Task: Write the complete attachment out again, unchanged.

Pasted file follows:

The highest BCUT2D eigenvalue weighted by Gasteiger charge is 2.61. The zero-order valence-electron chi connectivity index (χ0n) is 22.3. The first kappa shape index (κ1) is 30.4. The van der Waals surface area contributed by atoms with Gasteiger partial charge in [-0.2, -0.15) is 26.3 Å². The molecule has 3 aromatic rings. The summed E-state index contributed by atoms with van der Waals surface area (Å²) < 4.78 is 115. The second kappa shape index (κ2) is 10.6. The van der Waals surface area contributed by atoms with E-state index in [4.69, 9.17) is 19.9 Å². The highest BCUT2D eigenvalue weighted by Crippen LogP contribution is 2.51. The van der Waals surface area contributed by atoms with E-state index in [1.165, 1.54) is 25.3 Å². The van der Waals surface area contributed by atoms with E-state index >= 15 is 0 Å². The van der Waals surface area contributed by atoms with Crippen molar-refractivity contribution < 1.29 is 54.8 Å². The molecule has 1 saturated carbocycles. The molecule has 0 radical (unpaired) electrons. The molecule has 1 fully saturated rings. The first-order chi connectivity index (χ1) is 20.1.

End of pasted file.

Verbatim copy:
The highest BCUT2D eigenvalue weighted by Gasteiger charge is 2.61. The zero-order valence-electron chi connectivity index (χ0n) is 22.3. The first kappa shape index (κ1) is 30.4. The van der Waals surface area contributed by atoms with Gasteiger partial charge in [-0.2, -0.15) is 26.3 Å². The molecule has 3 aromatic rings. The summed E-state index contributed by atoms with van der Waals surface area (Å²) < 4.78 is 115. The second kappa shape index (κ2) is 10.6. The van der Waals surface area contributed by atoms with E-state index in [4.69, 9.17) is 19.9 Å². The highest BCUT2D eigenvalue weighted by Crippen LogP contribution is 2.51. The van der Waals surface area contributed by atoms with E-state index in [1.165, 1.54) is 25.3 Å². The van der Waals surface area contributed by atoms with E-state index >= 15 is 0 Å². The van der Waals surface area contributed by atoms with Crippen molar-refractivity contribution < 1.29 is 54.8 Å². The molecule has 1 saturated carbocycles. The molecule has 0 radical (unpaired) electrons. The molecule has 1 fully saturated rings. The first-order chi connectivity index (χ1) is 20.1.